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At local conference, concern about the rise of GMOs

One researcher suspects a possible effect on everything from acne to Alzheimer's

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By now, you probably know what the words "organic" and "locavore" mean. The East End Food Co-op wants this year's buzzword to be "GMO" — the acronym for genetically modified organism.

GMOs, such as Monsanto's "Roundup Ready" crops, are born when genes from one species are inserted into another to obtain a desired characteristic. Currently, 64 nations require GMOs to be labeled. The United States does not. 

"It's flabbergasting how that's possible," says Heather Hackett, the co-op's marketing and member-services manager. In an effort to help inform American consumers, she organized "Know Your GMOs" at Chatham University on Oct. 12. 

Pittsburgher Kyle Pattison attended, drawn by headliner Jeffrey Smith, from the Institute for Responsible Technology. One of the leading consumer advocates for non-GMO food, Smith asked audience members for their experiences removing GMO foods from their diets. "I had terrible allergies," Pattison told Smith, "and they're just gone now." 

Smith posited that GMO crops — which include most soy, cotton, canola, sugar beets, corn and alfalfa — negatively impact human health. Smith noted evidence to suggest a possible effect on conditions including autism, cancer, obesity — basically everything from acne to Alzheimer's.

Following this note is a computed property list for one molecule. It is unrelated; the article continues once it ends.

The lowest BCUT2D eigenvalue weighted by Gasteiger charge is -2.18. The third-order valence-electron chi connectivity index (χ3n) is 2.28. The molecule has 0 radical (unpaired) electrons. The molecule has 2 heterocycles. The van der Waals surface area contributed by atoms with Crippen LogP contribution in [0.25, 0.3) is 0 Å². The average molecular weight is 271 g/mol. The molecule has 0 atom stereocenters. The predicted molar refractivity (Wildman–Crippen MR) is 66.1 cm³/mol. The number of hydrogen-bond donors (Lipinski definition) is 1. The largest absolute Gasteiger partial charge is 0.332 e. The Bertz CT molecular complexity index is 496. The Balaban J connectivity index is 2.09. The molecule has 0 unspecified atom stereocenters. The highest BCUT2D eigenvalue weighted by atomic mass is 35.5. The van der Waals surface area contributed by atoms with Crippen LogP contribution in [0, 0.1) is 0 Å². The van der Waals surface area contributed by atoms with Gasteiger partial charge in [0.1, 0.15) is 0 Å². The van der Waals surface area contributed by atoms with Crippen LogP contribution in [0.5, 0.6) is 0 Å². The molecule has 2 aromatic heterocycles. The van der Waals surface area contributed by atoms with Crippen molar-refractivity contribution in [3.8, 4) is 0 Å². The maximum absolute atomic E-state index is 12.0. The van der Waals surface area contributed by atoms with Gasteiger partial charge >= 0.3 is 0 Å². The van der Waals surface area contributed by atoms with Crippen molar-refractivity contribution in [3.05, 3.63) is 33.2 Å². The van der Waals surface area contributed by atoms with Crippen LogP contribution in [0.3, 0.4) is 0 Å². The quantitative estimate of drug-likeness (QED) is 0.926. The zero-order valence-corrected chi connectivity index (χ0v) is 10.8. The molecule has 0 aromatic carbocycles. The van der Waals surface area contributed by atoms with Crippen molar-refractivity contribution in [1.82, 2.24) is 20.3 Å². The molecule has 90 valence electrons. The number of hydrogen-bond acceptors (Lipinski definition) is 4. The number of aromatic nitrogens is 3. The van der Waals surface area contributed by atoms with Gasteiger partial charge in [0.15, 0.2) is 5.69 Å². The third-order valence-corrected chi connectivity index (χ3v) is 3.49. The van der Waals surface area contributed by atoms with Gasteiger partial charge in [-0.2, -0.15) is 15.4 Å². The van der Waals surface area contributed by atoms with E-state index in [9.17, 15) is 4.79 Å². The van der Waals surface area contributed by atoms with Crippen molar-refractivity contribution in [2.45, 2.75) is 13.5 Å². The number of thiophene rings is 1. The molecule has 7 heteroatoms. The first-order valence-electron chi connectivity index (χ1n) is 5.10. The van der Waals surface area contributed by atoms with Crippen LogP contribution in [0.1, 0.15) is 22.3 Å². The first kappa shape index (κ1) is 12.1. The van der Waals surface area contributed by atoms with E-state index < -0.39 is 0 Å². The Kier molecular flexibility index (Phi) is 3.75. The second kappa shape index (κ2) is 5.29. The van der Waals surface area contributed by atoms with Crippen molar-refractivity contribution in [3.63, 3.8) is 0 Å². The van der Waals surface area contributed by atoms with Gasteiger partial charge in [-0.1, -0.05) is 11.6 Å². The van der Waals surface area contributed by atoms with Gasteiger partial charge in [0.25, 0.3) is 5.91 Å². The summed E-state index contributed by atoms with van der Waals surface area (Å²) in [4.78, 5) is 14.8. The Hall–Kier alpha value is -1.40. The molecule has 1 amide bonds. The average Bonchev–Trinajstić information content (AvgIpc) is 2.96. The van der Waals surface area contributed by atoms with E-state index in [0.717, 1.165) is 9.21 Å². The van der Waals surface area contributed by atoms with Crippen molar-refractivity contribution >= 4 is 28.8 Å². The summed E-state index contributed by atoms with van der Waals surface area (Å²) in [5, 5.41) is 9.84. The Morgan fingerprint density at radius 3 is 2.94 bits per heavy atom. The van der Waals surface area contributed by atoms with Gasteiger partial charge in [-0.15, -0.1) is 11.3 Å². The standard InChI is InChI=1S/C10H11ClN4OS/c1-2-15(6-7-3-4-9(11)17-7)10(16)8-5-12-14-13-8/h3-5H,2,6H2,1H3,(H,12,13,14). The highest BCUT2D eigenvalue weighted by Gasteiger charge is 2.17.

"In their quieter moments," Smith joked, "Monsanto thinks, ‘What would Darth Vader do?" 

GMO makers deny those claims. Monsanto, for example, maintains that the products can have environmental benefits, including a reduced need for pesticides — an upside the company notes is "recognized by consumers and environmentalists." 

But GMO Free PA's Karen Stark, one of seven local speakers at the Chatham event, wasn't taking chances. A self-proclaimed "McDonald's mom," Stark changed her five-times-a-week fast-food habit into GMO-free activism when diagnosed with invasive ductile carcinoma, an estrogen-dependent breast cancer.

Between speakers, guests received product samples and tools such as a shopping guide for avoiding GMO products. They also had an opportunity to speak with event partners such as Chatham's Food Studies Program and Burgh Bees.

Ultimately, organizers say, the best thing consumers can do is learn about their food. Smith noted that last year, the "non-GMO" label brought the most sales growth of any health/wellness claim. The "tipping point," he said, would be reached "any day now."

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